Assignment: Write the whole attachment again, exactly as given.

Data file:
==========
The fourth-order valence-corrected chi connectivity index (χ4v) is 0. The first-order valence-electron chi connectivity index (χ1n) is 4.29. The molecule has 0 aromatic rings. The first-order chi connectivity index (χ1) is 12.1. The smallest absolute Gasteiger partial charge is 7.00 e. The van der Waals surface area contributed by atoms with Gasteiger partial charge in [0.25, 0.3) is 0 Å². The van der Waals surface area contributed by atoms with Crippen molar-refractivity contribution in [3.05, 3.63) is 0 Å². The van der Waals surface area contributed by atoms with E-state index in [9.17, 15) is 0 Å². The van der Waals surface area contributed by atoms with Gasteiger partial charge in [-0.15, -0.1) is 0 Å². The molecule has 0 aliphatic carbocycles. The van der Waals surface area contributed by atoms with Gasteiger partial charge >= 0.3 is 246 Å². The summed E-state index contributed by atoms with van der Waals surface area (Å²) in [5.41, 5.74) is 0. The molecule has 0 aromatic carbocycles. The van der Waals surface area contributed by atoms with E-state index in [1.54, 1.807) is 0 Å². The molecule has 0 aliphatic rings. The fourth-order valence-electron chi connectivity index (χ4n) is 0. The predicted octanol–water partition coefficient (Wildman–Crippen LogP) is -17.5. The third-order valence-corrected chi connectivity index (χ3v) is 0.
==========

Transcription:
The fourth-order valence-corrected chi connectivity index (χ4v) is 0. The first-order valence-electron chi connectivity index (χ1n) is 4.29. The molecule has 0 aromatic rings. The first-order chi connectivity index (χ1) is 12.1. The smallest absolute Gasteiger partial charge is 7.00 e. The van der Waals surface area contributed by atoms with Gasteiger partial charge in [0.25, 0.3) is 0 Å². The van der Waals surface area contributed by atoms with Crippen molar-refractivity contribution in [3.05, 3.63) is 0 Å². The van der Waals surface area contributed by atoms with E-state index in [9.17, 15) is 0 Å². The van der Waals surface area contributed by atoms with Gasteiger partial charge in [-0.15, -0.1) is 0 Å². The molecule has 0 aliphatic carbocycles. The van der Waals surface area contributed by atoms with Gasteiger partial charge >= 0.3 is 246 Å². The summed E-state index contributed by atoms with van der Waals surface area (Å²) in [5.41, 5.74) is 0. The molecule has 0 aromatic carbocycles. The van der Waals surface area contributed by atoms with E-state index in [1.54, 1.807) is 0 Å². The molecule has 0 aliphatic rings. The fourth-order valence-electron chi connectivity index (χ4n) is 0. The predicted octanol–water partition coefficient (Wildman–Crippen LogP) is -17.5. The third-order valence-corrected chi connectivity index (χ3v) is 0.